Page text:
Another non-answer from Chomsky, this time on the hard problem of consciousness

Chomsky might look like hell but is still lucid as ever at age 93

I'm still digging this interview with Noam Chomsky, Noam Chomsky on Jung, Wittgenstein, and Gödel (Ask Me Anything), but this post is similar to another I made earlier today, wherein he gives a complete non-answer to a question for which I really think his answer would be particularly insightful.

Even his non-answers are deep, though, and I've another example. Here, rather than address the hard problem of consciousness, he compares it to the "hard rock of philosophy" (regarding motion) in the time of Isaac Newton. Instead of answering the hard rock within philosophy -- which was what science was called at the time -- Newton and Leibniz developed a mathematical solution we know today as calculus.

However, the problem was never solved.

Attention shifted from physics to mathematics for this issue. Calculus did not provide an answer to the question, but it provided a way of working with motion, and so the question could be ignored. And it has been.

Chomsky says that this is what should happen with the hard problem of consciousness.

I think he's not answering the question.

And I think the hard rock should be answered, also.

Nevertheless, take a look at his elucidation here, it's worth knowing:

In recent years, consciousness has been called the “hard problem,” the real serious problem of philosophy and science. We might look at a little bit of history here. If we go back to the 17th century there was a hard problem - it was motion. Motion was what was called the hard rock in philosophy – philosophy meaning science. We can't comprehend it. Turns out, it was right. We couldn't comprehend it, and we still don't comprehend it - not in the sense in which Galileo, Leibniz, Huygens, Newton, the other great founders of modern science wanted to understand things. For them, intelligibility and understanding meant constructing a mechanical model for it. And mechanical model meant something with gears and levers and cranks and so on. Something like what was being produced all over Europe at that time by highly skilled artisans, amazing people with their imitations of human beings, duck digesting, the fountains at Versailles, and so on. And what was called the mechanical philosophy, meaning mechanical science, that was the basis for the scientific revolution, held that the entire world must be a massive machine of the sky. There was a problem of explaining motion within that system - that was the hard rock. Then Newton came along and said it's hopeless. Newton’s theory crucially involved forces that cannot be captured within the mechanical philosophy. Newton didn't believe it. He spent the rest of his life trying to overcome it. He regarded it as an absurdity that no person of scientific intelligence can possibly accept. Leibniz and others agreed. They accused him of reintroducing the occult properties of the despised Neo-scholastics. And he didn't disagree. Now that's why his Principia is a mathematical theory, not a physical theory. He was crucial on that. "I don't have a physical explanation; I just have something that works." So, we can understand the theory, but we cannot grasp what it's talking about. What's important, just to keep it brief, is that the hard rock in philosophy was abandoned. It was recognized that we cannot comprehend, we cannot gain an intelligible universe modeled that meets our standards of intelligibility. So, it was abandoned, and science just reduced its goals to finding intelligible theories. I think the same is true of consciousness, and many other things. We just abandon the search for an intelligible universe. We try to find intelligible theories that will account for the phenomena and in that respect, there's progress in understanding consciousness. So, there are better theories about some of its properties and so on, and that's the most that we can aspire to. We're not going to achieve for this hard problem what we haven't achieved for other hard problems. It's an illusion. It was correct to give up the search for intelligible account of motion and move on to develop theories which explain it, onto relativistic theories and theories of gravitons, or whatever you like. We don't have an intelligible concept of the universe in the sense of Newton and Galileo, so I think the answer to the question about consciousness is let's find out more about it and develop some kind of theoretical account of what it.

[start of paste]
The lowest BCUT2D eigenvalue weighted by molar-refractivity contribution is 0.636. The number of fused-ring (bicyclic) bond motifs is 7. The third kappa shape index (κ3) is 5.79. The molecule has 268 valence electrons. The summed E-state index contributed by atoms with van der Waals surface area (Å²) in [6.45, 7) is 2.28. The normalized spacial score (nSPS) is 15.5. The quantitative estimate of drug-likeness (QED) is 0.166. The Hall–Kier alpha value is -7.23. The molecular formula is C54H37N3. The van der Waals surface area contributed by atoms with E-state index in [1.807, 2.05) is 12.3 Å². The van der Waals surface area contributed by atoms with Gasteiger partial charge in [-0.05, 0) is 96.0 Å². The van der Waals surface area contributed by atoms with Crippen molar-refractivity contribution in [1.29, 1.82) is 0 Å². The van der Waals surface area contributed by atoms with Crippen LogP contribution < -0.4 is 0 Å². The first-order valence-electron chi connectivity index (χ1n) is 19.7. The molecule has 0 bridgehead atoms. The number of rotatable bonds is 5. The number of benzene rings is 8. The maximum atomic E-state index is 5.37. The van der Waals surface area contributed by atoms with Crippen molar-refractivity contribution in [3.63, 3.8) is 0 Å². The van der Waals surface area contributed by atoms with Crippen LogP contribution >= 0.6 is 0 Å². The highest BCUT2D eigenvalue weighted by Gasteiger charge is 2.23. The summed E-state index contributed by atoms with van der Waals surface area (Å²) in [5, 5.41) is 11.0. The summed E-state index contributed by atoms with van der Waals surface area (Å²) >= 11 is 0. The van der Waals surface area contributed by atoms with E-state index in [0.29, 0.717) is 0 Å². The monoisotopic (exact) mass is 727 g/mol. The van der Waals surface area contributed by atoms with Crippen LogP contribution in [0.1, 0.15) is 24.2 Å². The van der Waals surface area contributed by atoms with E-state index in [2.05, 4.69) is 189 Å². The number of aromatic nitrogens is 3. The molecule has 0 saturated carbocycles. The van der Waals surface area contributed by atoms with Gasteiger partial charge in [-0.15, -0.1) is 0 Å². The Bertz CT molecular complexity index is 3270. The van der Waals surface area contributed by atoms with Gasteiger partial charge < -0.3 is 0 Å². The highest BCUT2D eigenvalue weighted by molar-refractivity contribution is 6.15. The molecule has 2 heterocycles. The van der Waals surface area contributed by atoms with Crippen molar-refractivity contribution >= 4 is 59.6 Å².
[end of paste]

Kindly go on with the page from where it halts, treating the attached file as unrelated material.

Unlike Chomsky, I think both of these questions need to be solved before we can talk about truly conscious cybernetic intelligence, rather than half-conscious artificial intelligence that simply mimics our own because it has assimilated a trillion-parameter language model relying on the knowledgebase of the Entire Internet.

I wonder if the AGI can help us solve these hard problems, by discerning the truth buried in our own ideas about things, which we haven't seen because we're busy looking at the wrong things, not having the AI ability to look at Everything and distill patterns that we sometimes miss...

Posted in Neural Nets and AI Stuff, Phlosphy Stuff on Jan 09, 2022